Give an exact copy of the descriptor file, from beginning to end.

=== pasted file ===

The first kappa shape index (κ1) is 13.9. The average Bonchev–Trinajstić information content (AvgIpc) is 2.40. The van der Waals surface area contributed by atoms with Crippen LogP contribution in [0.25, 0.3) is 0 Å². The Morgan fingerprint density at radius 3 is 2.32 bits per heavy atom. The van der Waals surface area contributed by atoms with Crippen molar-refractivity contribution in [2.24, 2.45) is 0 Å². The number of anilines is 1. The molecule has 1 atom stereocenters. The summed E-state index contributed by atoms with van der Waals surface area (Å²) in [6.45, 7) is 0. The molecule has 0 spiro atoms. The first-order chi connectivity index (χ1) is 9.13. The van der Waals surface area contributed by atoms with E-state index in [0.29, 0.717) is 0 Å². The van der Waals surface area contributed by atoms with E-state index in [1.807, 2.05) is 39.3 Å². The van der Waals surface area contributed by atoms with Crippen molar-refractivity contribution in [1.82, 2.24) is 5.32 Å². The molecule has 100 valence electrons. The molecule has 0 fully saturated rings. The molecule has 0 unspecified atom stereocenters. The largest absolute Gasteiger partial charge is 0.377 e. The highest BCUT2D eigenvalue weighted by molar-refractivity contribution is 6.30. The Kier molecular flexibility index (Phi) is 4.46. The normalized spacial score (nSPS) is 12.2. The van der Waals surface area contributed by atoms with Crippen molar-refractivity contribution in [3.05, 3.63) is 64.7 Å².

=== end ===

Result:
The first kappa shape index (κ1) is 13.9. The average Bonchev–Trinajstić information content (AvgIpc) is 2.40. The van der Waals surface area contributed by atoms with Crippen LogP contribution in [0.25, 0.3) is 0 Å². The Morgan fingerprint density at radius 3 is 2.32 bits per heavy atom. The van der Waals surface area contributed by atoms with Crippen molar-refractivity contribution in [2.24, 2.45) is 0 Å². The number of anilines is 1. The molecule has 1 atom stereocenters. The summed E-state index contributed by atoms with van der Waals surface area (Å²) in [6.45, 7) is 0. The molecule has 0 spiro atoms. The first-order chi connectivity index (χ1) is 9.13. The van der Waals surface area contributed by atoms with E-state index in [0.29, 0.717) is 0 Å². The van der Waals surface area contributed by atoms with E-state index in [1.807, 2.05) is 39.3 Å². The van der Waals surface area contributed by atoms with Crippen molar-refractivity contribution in [1.82, 2.24) is 5.32 Å². The molecule has 100 valence electrons. The molecule has 0 fully saturated rings. The molecule has 0 unspecified atom stereocenters. The largest absolute Gasteiger partial charge is 0.377 e. The highest BCUT2D eigenvalue weighted by molar-refractivity contribution is 6.30. The Kier molecular flexibility index (Phi) is 4.46. The normalized spacial score (nSPS) is 12.2. The van der Waals surface area contributed by atoms with Crippen molar-refractivity contribution in [3.05, 3.63) is 64.7 Å².